The COVID-19 crisis has brought countries around the world to their knees as governments grapple to slow down the disease. Governments have implemented strict lockdown protocols to limit the movement of their constituents and slow down the spread of the virus. As a result, business operations have been partially paralyzed and only the industries that are deemed essential in the fight against the novel coronavirus and a few others are allowed to continue their operations.
The COVID-19 situation is unprecedented in many ways and businesses are not fully equipped to handle it. A recent business continuity survey from Gartner found that only 12% of organizations are highly prepared to deal with the novel coronavirus. And even if a company has the means and policies in place to deal with COVID-19 risks, it is not able to activate them until it is too late.
Because of the government’s stay-at-home orders, many businesses are either forced to temporarily stop their operations or look for creative ways to allow for business continuity. Working from home, for instance, has been the current default work arrangement simply because employers and employees have no choice.
Remote work is seen by business owners only as a temporary measure. However, some experts think that it is more likely to become the norm. As of this writing, scientists are yet to create a vaccine. It is best to take a practical approach and be prepared for the future of work.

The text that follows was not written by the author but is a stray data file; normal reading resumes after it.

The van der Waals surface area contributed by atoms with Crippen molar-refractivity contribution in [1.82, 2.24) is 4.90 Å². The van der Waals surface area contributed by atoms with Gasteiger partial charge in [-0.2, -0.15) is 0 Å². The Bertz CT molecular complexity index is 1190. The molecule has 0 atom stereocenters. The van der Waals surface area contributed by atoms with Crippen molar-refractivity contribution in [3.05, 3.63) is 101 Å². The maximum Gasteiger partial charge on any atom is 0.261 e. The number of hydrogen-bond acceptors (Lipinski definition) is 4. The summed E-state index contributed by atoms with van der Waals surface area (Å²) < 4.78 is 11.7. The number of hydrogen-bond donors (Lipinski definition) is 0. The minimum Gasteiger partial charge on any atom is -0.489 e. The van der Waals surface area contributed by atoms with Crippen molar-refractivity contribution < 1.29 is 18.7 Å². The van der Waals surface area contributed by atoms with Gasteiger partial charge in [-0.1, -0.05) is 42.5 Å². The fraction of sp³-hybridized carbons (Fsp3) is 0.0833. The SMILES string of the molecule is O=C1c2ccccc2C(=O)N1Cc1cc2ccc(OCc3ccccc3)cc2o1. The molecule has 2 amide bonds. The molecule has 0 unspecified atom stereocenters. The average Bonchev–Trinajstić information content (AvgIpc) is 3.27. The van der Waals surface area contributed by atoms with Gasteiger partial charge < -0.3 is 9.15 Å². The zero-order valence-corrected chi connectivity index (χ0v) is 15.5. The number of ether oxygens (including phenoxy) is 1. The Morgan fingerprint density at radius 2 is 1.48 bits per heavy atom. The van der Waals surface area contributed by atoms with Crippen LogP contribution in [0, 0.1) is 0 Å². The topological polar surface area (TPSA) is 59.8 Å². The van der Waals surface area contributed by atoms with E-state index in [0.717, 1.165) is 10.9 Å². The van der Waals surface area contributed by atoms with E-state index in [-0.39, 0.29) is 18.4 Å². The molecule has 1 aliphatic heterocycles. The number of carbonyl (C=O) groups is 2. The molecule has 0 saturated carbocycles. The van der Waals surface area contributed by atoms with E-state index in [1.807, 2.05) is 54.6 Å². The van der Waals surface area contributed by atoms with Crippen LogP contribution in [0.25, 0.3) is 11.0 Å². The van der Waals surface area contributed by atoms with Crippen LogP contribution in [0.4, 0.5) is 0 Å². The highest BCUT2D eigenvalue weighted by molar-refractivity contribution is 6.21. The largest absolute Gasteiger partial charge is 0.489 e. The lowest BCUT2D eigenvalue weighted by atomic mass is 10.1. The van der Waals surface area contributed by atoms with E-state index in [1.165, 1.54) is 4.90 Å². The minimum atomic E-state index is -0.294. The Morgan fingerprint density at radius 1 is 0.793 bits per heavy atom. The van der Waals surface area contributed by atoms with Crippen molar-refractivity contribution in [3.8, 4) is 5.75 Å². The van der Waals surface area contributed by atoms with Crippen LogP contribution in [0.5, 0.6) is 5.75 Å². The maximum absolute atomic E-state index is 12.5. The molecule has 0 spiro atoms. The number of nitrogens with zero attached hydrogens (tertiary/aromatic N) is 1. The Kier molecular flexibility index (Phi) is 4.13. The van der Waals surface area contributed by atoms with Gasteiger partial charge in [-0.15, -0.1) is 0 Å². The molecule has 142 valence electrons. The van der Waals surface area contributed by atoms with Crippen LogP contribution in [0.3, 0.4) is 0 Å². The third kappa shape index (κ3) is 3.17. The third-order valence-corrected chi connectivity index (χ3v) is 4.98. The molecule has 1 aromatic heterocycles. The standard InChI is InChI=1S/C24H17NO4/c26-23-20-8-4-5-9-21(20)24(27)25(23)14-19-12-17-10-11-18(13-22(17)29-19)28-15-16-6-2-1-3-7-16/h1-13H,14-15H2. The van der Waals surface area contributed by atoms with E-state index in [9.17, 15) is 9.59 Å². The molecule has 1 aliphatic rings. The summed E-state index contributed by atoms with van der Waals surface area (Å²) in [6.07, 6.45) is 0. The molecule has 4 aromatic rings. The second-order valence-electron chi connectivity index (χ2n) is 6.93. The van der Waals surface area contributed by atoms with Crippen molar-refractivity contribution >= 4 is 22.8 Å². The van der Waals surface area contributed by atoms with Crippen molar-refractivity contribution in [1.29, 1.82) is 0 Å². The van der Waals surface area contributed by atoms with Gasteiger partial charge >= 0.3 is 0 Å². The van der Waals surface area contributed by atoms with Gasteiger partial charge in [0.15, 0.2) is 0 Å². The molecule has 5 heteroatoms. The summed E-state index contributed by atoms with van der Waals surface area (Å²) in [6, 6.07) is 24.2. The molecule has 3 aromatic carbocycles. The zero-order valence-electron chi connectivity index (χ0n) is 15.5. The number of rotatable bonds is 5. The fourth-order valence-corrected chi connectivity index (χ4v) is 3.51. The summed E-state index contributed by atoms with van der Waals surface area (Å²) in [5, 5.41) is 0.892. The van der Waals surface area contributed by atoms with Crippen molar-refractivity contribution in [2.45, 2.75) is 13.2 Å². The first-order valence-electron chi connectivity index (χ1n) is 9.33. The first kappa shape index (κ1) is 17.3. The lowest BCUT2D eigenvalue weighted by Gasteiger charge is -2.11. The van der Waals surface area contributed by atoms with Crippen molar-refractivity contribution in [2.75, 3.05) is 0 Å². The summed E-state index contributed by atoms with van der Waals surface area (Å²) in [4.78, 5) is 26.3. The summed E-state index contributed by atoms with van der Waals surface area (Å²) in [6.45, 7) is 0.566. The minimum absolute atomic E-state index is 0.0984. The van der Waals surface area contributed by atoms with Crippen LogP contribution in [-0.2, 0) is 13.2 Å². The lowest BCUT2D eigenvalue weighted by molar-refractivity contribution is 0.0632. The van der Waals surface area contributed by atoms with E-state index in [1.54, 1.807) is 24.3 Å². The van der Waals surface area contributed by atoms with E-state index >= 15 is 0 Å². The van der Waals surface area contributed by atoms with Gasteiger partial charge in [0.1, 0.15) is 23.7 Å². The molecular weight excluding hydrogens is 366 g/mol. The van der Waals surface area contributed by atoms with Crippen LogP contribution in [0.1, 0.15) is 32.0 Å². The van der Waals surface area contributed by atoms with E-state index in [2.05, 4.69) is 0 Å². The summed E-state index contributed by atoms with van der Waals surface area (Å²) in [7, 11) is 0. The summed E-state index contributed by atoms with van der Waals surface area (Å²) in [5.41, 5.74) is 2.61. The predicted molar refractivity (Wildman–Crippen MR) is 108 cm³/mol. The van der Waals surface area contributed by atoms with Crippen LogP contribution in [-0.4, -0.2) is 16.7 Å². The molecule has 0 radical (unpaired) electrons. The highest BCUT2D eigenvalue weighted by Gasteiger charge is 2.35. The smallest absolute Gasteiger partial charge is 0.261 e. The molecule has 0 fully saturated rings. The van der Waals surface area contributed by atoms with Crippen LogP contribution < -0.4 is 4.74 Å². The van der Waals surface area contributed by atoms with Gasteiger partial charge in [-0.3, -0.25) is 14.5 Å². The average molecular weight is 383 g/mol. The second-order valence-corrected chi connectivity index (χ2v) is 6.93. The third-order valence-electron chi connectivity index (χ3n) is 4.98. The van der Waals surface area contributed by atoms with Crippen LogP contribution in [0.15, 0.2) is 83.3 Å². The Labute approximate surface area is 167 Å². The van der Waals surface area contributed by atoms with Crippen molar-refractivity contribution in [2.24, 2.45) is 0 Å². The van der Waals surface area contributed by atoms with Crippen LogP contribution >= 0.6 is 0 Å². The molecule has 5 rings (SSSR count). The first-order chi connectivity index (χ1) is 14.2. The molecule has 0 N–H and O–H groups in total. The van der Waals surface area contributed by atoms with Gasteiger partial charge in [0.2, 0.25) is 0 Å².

Remote Work and the Construction Industry
Even before the COVID-19 crisis hit, the modern construction workplace was moving towards more remote business operations. The more conventional approach involves project managers going to construction sites one by one to check the progress of projects. This can take a lot of time, especially when multiple sites are far apart, not to mention that project managers can use up a lot of time just traveling from home or the office to a worksite. More importantly, all of these can add up and take away a significant chunk from a construction company’s finances.
All of these problems can be solved if construction companies take advantage of new technologies that will enable them to manage their workforce even without being on location. Modern project management tools let managers track employee hours, collaborate with other stakeholders, and communicate with team members with just a few clicks on a computer or even a smartphone.
That said, the convenience brought by these new technologies has given rise to new issues. Because the construction industry has one of the lowest levels of digitization, it can take a considerable amount of time before employees can get used to the new system. The sheer number of workers working both on-site and off-site can also be overwhelming.
Construction Remote Management Best Practices
Now that we are in a crisis, it is more important than ever to adopt remote management practices not just for business continuity but for the advancement of the industry as a whole when we finally recover. Here are some remote management best practices that you can apply to your construction company today.
1. Tracking employee productivity